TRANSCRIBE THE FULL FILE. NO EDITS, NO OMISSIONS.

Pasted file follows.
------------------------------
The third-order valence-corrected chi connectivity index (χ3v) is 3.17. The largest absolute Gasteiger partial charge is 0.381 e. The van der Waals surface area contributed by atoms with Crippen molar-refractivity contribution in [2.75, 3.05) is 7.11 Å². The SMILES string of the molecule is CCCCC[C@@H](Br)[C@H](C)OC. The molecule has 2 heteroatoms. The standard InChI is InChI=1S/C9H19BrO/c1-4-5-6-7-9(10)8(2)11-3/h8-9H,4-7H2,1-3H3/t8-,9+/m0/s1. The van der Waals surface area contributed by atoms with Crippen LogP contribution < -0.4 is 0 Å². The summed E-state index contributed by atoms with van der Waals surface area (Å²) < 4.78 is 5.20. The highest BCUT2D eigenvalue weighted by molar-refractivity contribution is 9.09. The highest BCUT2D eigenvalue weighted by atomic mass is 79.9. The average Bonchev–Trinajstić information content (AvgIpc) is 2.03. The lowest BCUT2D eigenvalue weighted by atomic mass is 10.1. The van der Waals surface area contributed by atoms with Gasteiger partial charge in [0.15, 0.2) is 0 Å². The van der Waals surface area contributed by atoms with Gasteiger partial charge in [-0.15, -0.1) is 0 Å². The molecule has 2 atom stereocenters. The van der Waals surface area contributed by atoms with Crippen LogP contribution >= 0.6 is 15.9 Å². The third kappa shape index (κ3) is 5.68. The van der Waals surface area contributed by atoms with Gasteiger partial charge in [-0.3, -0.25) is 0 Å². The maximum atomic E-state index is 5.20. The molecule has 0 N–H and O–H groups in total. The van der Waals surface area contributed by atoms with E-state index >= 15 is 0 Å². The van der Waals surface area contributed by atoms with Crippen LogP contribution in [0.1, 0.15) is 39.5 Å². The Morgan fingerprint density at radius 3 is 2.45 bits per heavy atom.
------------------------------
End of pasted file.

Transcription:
The third-order valence-corrected chi connectivity index (χ3v) is 3.17. The largest absolute Gasteiger partial charge is 0.381 e. The van der Waals surface area contributed by atoms with Crippen molar-refractivity contribution in [2.75, 3.05) is 7.11 Å². The SMILES string of the molecule is CCCCC[C@@H](Br)[C@H](C)OC. The molecule has 2 heteroatoms. The standard InChI is InChI=1S/C9H19BrO/c1-4-5-6-7-9(10)8(2)11-3/h8-9H,4-7H2,1-3H3/t8-,9+/m0/s1. The van der Waals surface area contributed by atoms with Crippen LogP contribution < -0.4 is 0 Å². The summed E-state index contributed by atoms with van der Waals surface area (Å²) < 4.78 is 5.20. The highest BCUT2D eigenvalue weighted by molar-refractivity contribution is 9.09. The highest BCUT2D eigenvalue weighted by atomic mass is 79.9. The average Bonchev–Trinajstić information content (AvgIpc) is 2.03. The lowest BCUT2D eigenvalue weighted by atomic mass is 10.1. The van der Waals surface area contributed by atoms with Gasteiger partial charge in [0.15, 0.2) is 0 Å². The van der Waals surface area contributed by atoms with Gasteiger partial charge in [-0.15, -0.1) is 0 Å². The molecule has 2 atom stereocenters. The van der Waals surface area contributed by atoms with Crippen LogP contribution >= 0.6 is 15.9 Å². The third kappa shape index (κ3) is 5.68. The van der Waals surface area contributed by atoms with Gasteiger partial charge in [-0.3, -0.25) is 0 Å². The maximum atomic E-state index is 5.20. The molecule has 0 N–H and O–H groups in total. The van der Waals surface area contributed by atoms with E-state index >= 15 is 0 Å². The van der Waals surface area contributed by atoms with Crippen LogP contribution in [0.1, 0.15) is 39.5 Å². The Morgan fingerprint density at radius 3 is 2.45 bits per heavy atom.